The more able we are to tune into our own internal states and respond accordingly, the more able we will be able to tune into the baby’s internal states and respond accordingly. When life is so busy, this is not an easy task – so mindfulness, breath, taking time to be in nature, all are ways to be more attentive to what our internal landscape is currently showing. And this will be resonant with the transcendent self of the baby.
Self-regulation (calming ourselves down from the emotional highwire) is our safety net – and is one we need to learn to offer the newborn infant, helping her to learn how to handle ever-increasing intensity of stimulation and building resilience/emotional tolerance. Giving space for the baby to calm down, allowing the pauses between stimulation for her system to reset – all of these add up to the safety net we can offer: a much needed thing in this world.
Finally, it feels important to let the baby take the lead so we follow their own spontaneous expression of self. I love the idea of a ‘love loop’, where the loving gaze of parent to child is reciprocated by the baby with a loving gaze back to the parents, causing their endorphin levels to rise, thus completing a closed emotional circuit. This is truly a dynamic, interactive system.
I believe that every child should be held in sacred trust, and I feel that the more we attune ourselves to the human and transcendental planes, the more we are able to offer ourselves and the next generations.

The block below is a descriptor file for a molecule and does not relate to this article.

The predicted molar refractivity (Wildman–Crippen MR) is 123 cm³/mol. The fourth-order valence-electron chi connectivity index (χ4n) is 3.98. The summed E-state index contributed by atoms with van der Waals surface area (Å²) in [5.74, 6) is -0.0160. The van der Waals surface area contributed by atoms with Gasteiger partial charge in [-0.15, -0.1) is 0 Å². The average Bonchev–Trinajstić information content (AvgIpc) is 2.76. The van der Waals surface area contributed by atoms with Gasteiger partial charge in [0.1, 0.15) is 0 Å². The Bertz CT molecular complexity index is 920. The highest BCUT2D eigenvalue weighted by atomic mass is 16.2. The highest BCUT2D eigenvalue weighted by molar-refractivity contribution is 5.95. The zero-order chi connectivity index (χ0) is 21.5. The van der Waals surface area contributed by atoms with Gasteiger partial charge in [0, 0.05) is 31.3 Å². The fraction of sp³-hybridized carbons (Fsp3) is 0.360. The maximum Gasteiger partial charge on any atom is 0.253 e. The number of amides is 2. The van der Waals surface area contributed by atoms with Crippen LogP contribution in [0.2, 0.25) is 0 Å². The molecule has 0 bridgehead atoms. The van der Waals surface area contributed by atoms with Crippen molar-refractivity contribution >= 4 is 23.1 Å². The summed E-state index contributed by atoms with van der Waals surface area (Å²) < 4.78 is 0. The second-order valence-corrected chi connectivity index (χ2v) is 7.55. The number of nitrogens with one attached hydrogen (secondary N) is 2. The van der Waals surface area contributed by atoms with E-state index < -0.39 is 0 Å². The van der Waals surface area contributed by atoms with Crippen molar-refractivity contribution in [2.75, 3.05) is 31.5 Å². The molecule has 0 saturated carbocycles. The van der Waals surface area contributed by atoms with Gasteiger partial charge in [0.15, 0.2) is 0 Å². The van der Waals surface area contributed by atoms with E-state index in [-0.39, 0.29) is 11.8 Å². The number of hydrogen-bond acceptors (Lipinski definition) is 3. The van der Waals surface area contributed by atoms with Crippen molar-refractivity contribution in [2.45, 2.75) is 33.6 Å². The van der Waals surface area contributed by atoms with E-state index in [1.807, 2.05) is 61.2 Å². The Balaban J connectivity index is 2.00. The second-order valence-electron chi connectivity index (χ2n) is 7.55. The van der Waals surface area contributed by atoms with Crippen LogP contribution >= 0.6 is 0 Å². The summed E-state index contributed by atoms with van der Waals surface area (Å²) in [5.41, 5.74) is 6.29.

Birth trauma is one of the most extensively studied of all the traumas that affect large numbers of people, yet it is an area in which the majority of the population remain completely unconscious. There is very little awareness amongst the public as a whole and particularly amongst health professionals that the birth journey, as well as the effects of any interventions that might accompany it can be a source of significant physical, emotional and psychological stress and trauma for the baby.
The aim of this article is to provide an introduction to the way in which babies can be adversely affected by the experiences of their birth. This is not to negate or in any way diminish the effects that the birth process can have upon the mother, but in our modern technologically advanced society we seem to have lost sight of the fact that babies are having their own experiences at this time as well.